The Full STEAM Ahead program is perfect for preschoolers with curious minds. Each session explores a topic like butterflies, wind or water and challenges kids to think creatively. Children will learn about the chosen topic, make a scientific prediction and then complete a hands-on activity or craft that exercises the imagination.
Upcoming topics, such as Wonderful Water and Monster Math, will engage the smallest creative scientist. The center’s free drop-in Art Lab also features daily projects that focus on science and art and is open to kids of all ages.
13480 Dowell Rd., Dowell
Cost: Free with admission of $5 adults, $3 ages 6-17. Free for children younger than 5.
Calvert Library, Prince Frederick
Since last year, Calvert Library’s Full STEAM Ahead program at the Prince Frederick branch has been engaging kids ages 4-7 through stories, crafts and experiments. Recent topics included Excellent Engineering, The Science of Poetry and Magic Magnets. The Prince Frederick branch also features Lego Mania and Maker Spaces nights where kids are challenged to build creative structures with Legos and a variety of other materials.
Lego Mania and Minecraft nights are also offered at Twin Beaches branch, and MakerSpaces is available at the Southern branch.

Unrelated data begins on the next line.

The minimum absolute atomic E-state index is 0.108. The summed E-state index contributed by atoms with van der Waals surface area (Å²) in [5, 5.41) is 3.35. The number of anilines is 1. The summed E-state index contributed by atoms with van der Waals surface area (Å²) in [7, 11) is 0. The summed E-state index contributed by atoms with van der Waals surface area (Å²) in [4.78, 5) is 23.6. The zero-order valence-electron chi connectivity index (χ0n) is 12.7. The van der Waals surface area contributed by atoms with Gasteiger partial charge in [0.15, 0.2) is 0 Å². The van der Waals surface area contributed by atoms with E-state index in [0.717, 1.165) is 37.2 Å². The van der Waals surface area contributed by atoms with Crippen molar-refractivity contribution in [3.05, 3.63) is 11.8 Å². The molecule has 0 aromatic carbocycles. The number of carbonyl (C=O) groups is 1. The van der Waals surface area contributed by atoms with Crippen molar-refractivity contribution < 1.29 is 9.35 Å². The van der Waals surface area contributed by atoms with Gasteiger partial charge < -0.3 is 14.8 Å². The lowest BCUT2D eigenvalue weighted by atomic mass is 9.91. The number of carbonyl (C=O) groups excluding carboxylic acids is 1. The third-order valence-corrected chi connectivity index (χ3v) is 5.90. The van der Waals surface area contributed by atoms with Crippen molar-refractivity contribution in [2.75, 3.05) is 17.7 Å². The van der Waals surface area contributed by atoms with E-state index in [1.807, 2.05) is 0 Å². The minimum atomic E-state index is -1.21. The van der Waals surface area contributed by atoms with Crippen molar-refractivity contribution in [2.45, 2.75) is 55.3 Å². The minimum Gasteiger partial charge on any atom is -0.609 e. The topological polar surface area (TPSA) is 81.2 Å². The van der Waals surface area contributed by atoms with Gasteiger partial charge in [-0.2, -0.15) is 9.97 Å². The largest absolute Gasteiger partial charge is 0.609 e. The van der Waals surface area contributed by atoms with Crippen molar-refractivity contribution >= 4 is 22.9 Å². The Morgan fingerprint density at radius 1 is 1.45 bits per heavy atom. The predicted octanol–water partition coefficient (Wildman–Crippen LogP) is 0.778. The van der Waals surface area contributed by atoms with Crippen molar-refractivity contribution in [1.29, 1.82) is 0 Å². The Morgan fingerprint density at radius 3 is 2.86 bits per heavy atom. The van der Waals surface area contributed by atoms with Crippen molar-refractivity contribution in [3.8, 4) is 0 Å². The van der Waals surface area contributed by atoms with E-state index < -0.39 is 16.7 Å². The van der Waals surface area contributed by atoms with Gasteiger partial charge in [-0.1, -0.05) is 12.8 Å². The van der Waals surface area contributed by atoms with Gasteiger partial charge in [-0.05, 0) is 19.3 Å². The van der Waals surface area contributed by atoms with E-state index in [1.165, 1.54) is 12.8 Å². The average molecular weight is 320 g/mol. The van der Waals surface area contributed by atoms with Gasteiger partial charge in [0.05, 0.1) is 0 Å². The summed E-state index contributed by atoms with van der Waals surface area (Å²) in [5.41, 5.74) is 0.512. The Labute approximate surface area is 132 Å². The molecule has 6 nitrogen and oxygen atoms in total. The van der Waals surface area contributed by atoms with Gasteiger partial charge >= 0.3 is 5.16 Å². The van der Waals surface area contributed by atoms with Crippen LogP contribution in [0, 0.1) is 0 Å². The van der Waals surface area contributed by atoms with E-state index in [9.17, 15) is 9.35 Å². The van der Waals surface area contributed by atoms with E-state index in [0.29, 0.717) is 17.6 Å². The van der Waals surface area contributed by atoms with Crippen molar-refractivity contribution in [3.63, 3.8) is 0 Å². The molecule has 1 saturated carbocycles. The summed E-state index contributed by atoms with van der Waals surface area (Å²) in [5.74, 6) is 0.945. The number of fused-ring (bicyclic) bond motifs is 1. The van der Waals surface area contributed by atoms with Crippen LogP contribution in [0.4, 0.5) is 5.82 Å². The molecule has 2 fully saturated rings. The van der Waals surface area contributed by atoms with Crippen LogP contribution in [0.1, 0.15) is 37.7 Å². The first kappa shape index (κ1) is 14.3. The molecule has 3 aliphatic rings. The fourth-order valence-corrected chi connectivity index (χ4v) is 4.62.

850 Costley Way, Prince Frederick
Cost: Free; some events require pre-registration.
North County Recreation Center, Brooklyn Park
A STEAM for Preschoolers class blends scientific concepts with hands-on creativity. Kids may learn engineering basics before attempting to build their own structure out of Popsicle sticks. The twice-weekly class blends science, engineering and math with art projects like painting and sand art. A theme is introduced each week through story time, experiments and art projects.
196 Hammonds Lane, Brooklyn Park
Cost: Twice weekly class, $90-110 for 6 or 8 weeks.
Robinson Nature Center, Columbia
This Howard County Nature Center is teeming with STEAM programs for families. A Nano exhibit is on loan from Port Discovery through August where kids can learn about static electricity and gravity and build a Carbon Nanotube. On the second and fourth Wednesday this month, a staff member from Port Discovery will visit Robinson to answer question and to do Nano activities, including, making diffusion butterflies, bracelets with UV beads and iridescent bookmarks.
The Animals, Animals, Animals! program on Sundays this fall encourages kids to explore nature through poetry, games and music. The center also is partnering with the Maryland Science Center for its annual Scope Out the Night Sky event where families can build their own telescope and enjoy a planetarium viewing.